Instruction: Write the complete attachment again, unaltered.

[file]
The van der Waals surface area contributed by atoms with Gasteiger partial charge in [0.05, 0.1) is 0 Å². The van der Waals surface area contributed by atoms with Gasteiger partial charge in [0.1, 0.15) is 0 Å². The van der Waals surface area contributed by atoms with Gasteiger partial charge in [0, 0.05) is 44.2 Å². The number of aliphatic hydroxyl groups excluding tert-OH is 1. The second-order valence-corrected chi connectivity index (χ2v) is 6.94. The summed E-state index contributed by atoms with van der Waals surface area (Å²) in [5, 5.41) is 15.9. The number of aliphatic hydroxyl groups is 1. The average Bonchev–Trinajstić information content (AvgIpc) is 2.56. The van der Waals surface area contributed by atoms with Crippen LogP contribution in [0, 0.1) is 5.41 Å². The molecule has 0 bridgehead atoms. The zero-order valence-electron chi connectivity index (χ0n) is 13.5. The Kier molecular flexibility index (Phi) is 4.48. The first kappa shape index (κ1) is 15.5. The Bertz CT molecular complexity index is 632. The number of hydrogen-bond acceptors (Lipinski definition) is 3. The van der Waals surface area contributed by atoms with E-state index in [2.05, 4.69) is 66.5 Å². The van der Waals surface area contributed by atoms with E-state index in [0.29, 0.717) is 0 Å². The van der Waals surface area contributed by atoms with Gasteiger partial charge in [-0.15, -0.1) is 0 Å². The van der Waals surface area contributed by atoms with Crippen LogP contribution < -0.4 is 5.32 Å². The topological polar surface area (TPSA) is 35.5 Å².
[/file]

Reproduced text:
The van der Waals surface area contributed by atoms with Gasteiger partial charge in [0.05, 0.1) is 0 Å². The van der Waals surface area contributed by atoms with Gasteiger partial charge in [0.1, 0.15) is 0 Å². The van der Waals surface area contributed by atoms with Gasteiger partial charge in [0, 0.05) is 44.2 Å². The number of aliphatic hydroxyl groups excluding tert-OH is 1. The second-order valence-corrected chi connectivity index (χ2v) is 6.94. The summed E-state index contributed by atoms with van der Waals surface area (Å²) in [5, 5.41) is 15.9. The number of aliphatic hydroxyl groups is 1. The average Bonchev–Trinajstić information content (AvgIpc) is 2.56. The van der Waals surface area contributed by atoms with Crippen LogP contribution in [0, 0.1) is 5.41 Å². The molecule has 0 bridgehead atoms. The zero-order valence-electron chi connectivity index (χ0n) is 13.5. The Kier molecular flexibility index (Phi) is 4.48. The first kappa shape index (κ1) is 15.5. The Bertz CT molecular complexity index is 632. The number of hydrogen-bond acceptors (Lipinski definition) is 3. The van der Waals surface area contributed by atoms with E-state index in [2.05, 4.69) is 66.5 Å². The van der Waals surface area contributed by atoms with E-state index in [0.29, 0.717) is 0 Å². The van der Waals surface area contributed by atoms with Gasteiger partial charge in [-0.15, -0.1) is 0 Å². The van der Waals surface area contributed by atoms with Crippen LogP contribution < -0.4 is 5.32 Å². The topological polar surface area (TPSA) is 35.5 Å².